Lying is pervasive in America. It is so pervasive that it leads me to ask some important questions. Are Americans taught to lie, or is lying part of our nature? If lying is learned behavior, how and when were we indoctrinated? If it is part of our nature, is it a defense mechanism that all humans share? Given the propensity of our political and corporate leaders to lie, did they become leaders because they lie so well, or do they lie because they are leaders and their success compels them to lie?
Corporate leaders and political leaders have a name for the strategy that they follow to keep from getting caught lying. It is called "plausible deniability." Often, however, their lies are anything but plausible. In my column last week, I wrote about four leaders who lied under oath: President Ronald Reagan, President George H. W. Bush, Enron CEO Jeffrey Skilling, and Cardinal Bernard Law. Along with President William Jefferson Clinton, who lied by proclaiming, "I did not have sexual relations with that woman," these leaders will go down in history for telling a whoppers when honor called upon them to tell the truth. Humans model behavior. Americans model the behavior of men and women who have reached the pinnacle of achievement. When we model behavior we do as they do, not what they say. The message in their behavior is clear. When in trouble, don't tell the truth—deny it.
If lying is so important to success in America, why don't we teach it in school? We do: it just isn't on the curriculum. Lying goes hand-in-hand with the philosophy that the end justifies the means. Nowhere is this philosophy more intact than in the grading of student work. A whole semester of work is condensed to a single letter. That letter is converted to a number, added with the numbers from other classes, and then divided into a "grade point average." The grade point average takes on more importance than the substance of the work or the student's ability to think. Students learn this fact quickly and act accordingly. Corporations want workers who will lie and cheat. They just want them to lie and cheat in the interest of senior management.
Corporations and politicians have a pat response to charges that they did something wrong. They deny it. No matter how absurd the lie, our corporate and political leaders just keep lying. The heads of the major tobacco companies, the so-called "seven dwarfs," denied that nicotine was addictive during their testimony before Congress. During the presidential campaign, Bush and Cheney denied that their proposed tax cut favored the rich, would require the government to borrow against the social security reserves, or require cuts in future spending. Americans appear to respect such hubris. Despite their bald-faced lies, Bush and Cheney have maintained relatively high approval ratings, in part, because many Americans view them as honest. We as a people have adopted Bush and chosen—the same way parents chose to ignore their children's weaknesses—to ignore his weaknesses and his propensity to lie.
Will the disclosures of the past week that the president and his administration lied to a smitten American public break the public's trust in George W. Bush? Trust is the single most important element of any relationship. Trust is also fragile. The Bush Administration's lies about what intelligence was made available to them in advance of September 11 will certainly test the American people's propensity to separate the perception of the president from the reality of the man. Americans hate hypocrisy. Will a president who used September 11th to bond with Americans only to make political capital from that painful experience be seen as a fraud, a charlatan, someone to be held in contempt? Time will tell.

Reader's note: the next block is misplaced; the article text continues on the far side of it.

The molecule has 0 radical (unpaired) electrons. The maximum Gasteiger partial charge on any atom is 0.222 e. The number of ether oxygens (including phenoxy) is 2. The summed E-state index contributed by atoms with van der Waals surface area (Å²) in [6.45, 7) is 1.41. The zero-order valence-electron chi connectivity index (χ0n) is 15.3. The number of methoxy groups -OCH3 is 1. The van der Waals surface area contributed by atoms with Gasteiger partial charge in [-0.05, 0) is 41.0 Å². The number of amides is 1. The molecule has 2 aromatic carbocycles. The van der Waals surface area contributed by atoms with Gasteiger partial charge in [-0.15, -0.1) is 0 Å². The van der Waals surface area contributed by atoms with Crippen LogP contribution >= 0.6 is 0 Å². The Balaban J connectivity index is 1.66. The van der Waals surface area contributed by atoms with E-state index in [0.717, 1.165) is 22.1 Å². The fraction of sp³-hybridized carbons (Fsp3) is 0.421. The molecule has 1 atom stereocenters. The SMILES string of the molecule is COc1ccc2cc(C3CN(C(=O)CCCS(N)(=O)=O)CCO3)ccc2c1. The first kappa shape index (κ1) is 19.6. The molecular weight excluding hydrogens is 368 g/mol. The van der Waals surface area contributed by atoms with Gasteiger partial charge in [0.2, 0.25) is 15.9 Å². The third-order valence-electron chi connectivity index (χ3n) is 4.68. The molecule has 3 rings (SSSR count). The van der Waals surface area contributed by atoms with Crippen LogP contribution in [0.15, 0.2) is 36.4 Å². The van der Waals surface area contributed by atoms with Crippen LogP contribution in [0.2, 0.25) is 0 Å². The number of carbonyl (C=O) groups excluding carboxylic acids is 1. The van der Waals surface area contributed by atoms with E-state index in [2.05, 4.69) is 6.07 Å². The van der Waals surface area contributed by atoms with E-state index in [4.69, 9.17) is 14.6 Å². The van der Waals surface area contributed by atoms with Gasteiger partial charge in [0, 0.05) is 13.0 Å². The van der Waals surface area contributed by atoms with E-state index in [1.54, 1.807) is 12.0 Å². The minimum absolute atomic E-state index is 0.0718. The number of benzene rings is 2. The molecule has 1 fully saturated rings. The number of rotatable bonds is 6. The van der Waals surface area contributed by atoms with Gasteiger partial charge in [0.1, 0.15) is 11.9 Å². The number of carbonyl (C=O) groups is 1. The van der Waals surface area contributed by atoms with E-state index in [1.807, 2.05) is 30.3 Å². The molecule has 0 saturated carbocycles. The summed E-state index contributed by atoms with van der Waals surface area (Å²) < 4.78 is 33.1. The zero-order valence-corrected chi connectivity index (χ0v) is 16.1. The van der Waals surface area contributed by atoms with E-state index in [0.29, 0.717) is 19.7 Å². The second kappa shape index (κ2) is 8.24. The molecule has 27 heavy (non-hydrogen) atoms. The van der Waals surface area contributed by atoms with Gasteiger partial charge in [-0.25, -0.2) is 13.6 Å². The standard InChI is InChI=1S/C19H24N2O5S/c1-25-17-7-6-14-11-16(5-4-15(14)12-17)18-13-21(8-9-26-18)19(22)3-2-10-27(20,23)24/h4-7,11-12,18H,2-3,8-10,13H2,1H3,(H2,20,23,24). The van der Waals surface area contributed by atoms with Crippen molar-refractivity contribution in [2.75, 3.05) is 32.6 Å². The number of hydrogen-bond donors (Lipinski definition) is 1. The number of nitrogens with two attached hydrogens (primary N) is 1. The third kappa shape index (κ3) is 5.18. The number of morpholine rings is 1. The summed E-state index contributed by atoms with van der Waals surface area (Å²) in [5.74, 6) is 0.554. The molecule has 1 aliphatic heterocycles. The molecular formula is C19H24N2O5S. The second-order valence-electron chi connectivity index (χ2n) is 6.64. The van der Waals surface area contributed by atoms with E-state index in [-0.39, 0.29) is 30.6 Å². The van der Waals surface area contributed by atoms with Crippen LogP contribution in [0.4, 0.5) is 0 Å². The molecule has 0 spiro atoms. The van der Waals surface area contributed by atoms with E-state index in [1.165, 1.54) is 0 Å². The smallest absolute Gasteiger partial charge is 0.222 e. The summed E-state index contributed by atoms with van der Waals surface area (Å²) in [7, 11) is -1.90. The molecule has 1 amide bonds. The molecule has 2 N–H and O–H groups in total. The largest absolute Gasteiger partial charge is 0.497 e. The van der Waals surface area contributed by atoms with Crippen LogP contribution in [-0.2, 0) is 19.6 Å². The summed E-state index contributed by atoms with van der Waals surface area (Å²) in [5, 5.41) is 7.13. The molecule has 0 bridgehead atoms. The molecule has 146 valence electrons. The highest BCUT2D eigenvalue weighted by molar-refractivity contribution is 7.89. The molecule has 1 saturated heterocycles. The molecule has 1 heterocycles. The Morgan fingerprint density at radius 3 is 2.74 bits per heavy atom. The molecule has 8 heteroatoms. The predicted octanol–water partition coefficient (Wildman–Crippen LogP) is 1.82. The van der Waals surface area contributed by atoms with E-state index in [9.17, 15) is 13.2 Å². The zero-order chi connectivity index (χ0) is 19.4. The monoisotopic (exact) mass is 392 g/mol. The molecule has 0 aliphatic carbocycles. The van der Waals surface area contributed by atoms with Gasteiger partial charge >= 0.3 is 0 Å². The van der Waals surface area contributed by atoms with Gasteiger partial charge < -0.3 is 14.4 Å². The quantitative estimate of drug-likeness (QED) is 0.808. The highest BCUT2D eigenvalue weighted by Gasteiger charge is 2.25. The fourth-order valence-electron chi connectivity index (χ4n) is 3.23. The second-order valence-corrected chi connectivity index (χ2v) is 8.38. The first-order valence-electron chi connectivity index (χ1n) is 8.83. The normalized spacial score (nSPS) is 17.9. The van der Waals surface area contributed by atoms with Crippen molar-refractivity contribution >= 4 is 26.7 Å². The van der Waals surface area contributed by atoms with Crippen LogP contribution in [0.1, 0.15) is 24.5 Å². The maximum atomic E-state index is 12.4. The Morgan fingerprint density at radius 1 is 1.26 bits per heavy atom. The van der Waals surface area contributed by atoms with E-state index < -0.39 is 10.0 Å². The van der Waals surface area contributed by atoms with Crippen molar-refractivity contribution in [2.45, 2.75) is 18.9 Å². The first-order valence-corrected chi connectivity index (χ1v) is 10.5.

Some of the families directly affected by the tragedy have already spoke out in anger. Personally, I have responded to the disclosures with a sense of sadness. I do not blame Bush for September 11th, despite the lies about what he knew and didn't know in the weeks before the Al-Qaeda terrorist atrocities. Those acts are the responsibility of the men who committed them. I do, however, have a question for President Bush. Have you no decency, Mr. President?
Bush, National Security adviser Condoleeza Rice, and other administration officials have been spinning the American people by telling us there were no studies done before September 11th to indicate that Osama bin Laden's terrorist network might use hijacked airliners as missiles against American targets. We now know that spin was untrue, but the administration keeps spinning. We also know that the administration appears to have kept even the knowledge of the existence of these studies from the American public for political purposes. How ironic it is that just days before these disclosures, the president and the GOP used pictures of Bush on September 11th for political fundraising. Have you no shame, Mr. President?
My hope is that personal honor will prevail. No, I do not expect that honor to come from our president. I do expect it to come from others. Someone did have the courage to leak the memorandum that exposed the Bush Administration's lie. I hope that person, no matter their previous participation in the coverup, has been liberated by this action. I hope others have the honor and dignity to disclose the truth. Let the sun shine on our democracy. Tell the truth and shame the devil.
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